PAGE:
Carter testified that he had seen photos of the soil stain and the excavation, and had reviewed law enforcement’s test reports. However, he did not do any first-hand analysis, he revealed.
Soil microbes are very rich, and even a shovel digging into the soil can change that, he said.
That’s what Peurel focused on — something that inspired Paul Flores’ defense attorney, Robert Sanger, to file two motions for a mistrial, citing “prosecutorial misconduct.”
In the non-jury hearing, Sanger argued that Pevrel assumed that Carter was not trying to obtain the samples. In fact, the attorney said, Carter asked Sanger for samples.
Pervrel denied Sanger’s allegations.
Pevrel said he only denied sending samples to an unaccredited lab, and reiterated that he was happy to send samples to an accredited lab. The prosecutor also said he was never told Carter wanted the samples personally.
O’Keefe denied both defense motions, saying it was a “matter of discovery.”
When the defense test case came up in late May or early June before the trial, she told the defense she could offer to sign the order, but they didn’t.
Blood tests “cause concern”, says witness
Next on the stand Wednesday was Elizabeth Johnson, who has been a DNA forensics consultant since 2003.
Johnson said she previously worked with DNA expert Angela Butler, who testified Monday and Tuesday during Smart’s trial.
Johnson said she was aware that Butler, a senior forensic DNA analyst at the Serological Research Institute in Richmond, was also an expert witness in the Smart case.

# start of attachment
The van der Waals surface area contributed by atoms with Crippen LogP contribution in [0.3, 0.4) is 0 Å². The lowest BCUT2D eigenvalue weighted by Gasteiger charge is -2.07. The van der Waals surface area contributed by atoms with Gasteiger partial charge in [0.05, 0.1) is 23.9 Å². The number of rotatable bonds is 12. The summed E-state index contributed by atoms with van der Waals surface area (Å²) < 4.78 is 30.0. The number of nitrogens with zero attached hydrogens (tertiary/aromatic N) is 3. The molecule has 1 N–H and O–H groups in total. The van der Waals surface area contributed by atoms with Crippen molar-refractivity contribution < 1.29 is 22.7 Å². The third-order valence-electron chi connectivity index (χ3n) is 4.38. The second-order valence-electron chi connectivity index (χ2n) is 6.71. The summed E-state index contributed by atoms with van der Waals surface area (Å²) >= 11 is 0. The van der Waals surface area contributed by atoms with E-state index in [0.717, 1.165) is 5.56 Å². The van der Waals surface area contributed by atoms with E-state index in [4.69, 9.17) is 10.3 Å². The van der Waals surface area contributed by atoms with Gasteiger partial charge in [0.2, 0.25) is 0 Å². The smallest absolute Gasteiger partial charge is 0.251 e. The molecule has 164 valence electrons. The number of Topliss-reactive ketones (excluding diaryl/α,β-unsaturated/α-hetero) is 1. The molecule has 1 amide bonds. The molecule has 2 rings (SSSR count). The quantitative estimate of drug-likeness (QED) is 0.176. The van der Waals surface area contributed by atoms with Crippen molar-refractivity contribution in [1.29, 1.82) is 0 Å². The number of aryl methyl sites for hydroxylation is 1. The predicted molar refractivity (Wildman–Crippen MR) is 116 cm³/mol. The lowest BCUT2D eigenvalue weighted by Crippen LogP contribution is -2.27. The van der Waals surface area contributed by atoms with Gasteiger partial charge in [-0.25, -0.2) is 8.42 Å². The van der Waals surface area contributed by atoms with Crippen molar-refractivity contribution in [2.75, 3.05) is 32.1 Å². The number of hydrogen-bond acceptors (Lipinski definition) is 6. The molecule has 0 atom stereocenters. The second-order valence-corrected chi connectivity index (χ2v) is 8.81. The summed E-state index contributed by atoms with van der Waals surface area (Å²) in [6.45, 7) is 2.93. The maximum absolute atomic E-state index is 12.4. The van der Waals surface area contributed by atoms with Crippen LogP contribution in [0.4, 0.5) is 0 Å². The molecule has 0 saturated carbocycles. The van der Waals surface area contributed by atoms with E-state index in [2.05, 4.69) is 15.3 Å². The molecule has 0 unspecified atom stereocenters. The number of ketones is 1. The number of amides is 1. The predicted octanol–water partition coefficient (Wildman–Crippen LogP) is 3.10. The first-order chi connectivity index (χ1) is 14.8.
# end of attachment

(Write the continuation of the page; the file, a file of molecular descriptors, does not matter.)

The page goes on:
However, Johnson said, they disagreed about the validity of the human blood test used on the soil samples.
Johnson said the test results were “concerning” because there was no validation of how the tests react with blood on the soil and the test results were inconsistent.
Butler testified Tuesday that validation studies were not necessary because there is no way to test for every judicial environment.
“You need to be sure that they are valid tests and you need to know the conditions when they work and when they don’t work,” Johnson said Wednesday.
Johnson said she emailed a scientist at Serotec, a German company that makes the human blood protein test Butler used, asking for a review of the research.
Christian Stadler, a scientist at Serotec, responded that he had no research on how the test works on blood samples that have been in soil for more than 20 years.
He said the test can react “invalid” if the pH is too high or too low, but the buffer required to be used with the test should prevent this result.
She said Johnson’s biggest concern was that subsamples of soil in the same vial gave different results.
For example, one sample gave three positive results, two weak and one negative Butler’s testimony on Monday.
“For some of these soil tubes that were between 40 and 140 grams, the results were inconsistent,” Johnson said. “There was no reproducibility in a single tube of soil.”
She added that the recent testing of samples from the 2021 excavation, which returned negative results, “indicates the inconsistency and irreproducibility of the test results.”
Court adjourned for Wednesday at 4:15 p.m., and Johnson is expected to finish his testimony Thursday morning.